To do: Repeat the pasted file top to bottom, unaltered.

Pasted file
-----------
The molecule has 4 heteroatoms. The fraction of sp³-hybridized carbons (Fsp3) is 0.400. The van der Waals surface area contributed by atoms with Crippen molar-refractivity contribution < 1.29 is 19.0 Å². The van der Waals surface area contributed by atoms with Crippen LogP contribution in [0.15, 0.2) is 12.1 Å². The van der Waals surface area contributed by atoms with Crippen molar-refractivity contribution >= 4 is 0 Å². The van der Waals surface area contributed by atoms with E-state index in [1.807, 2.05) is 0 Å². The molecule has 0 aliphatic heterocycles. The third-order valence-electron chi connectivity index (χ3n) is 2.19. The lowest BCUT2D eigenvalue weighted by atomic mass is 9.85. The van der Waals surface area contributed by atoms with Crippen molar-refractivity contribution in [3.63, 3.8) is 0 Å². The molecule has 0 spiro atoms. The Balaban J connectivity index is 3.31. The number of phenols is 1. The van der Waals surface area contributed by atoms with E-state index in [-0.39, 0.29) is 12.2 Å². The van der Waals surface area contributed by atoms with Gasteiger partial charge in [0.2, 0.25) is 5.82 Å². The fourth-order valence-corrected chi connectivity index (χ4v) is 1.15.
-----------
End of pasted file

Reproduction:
The molecule has 4 heteroatoms. The fraction of sp³-hybridized carbons (Fsp3) is 0.400. The van der Waals surface area contributed by atoms with Crippen molar-refractivity contribution < 1.29 is 19.0 Å². The van der Waals surface area contributed by atoms with Crippen LogP contribution in [0.15, 0.2) is 12.1 Å². The van der Waals surface area contributed by atoms with Crippen molar-refractivity contribution >= 4 is 0 Å². The van der Waals surface area contributed by atoms with E-state index in [1.807, 2.05) is 0 Å². The molecule has 0 aliphatic heterocycles. The third-order valence-electron chi connectivity index (χ3n) is 2.19. The lowest BCUT2D eigenvalue weighted by atomic mass is 9.85. The van der Waals surface area contributed by atoms with Crippen molar-refractivity contribution in [3.63, 3.8) is 0 Å². The molecule has 0 spiro atoms. The Balaban J connectivity index is 3.31. The number of phenols is 1. The van der Waals surface area contributed by atoms with E-state index in [-0.39, 0.29) is 12.2 Å². The van der Waals surface area contributed by atoms with Gasteiger partial charge in [0.2, 0.25) is 5.82 Å². The fourth-order valence-corrected chi connectivity index (χ4v) is 1.15.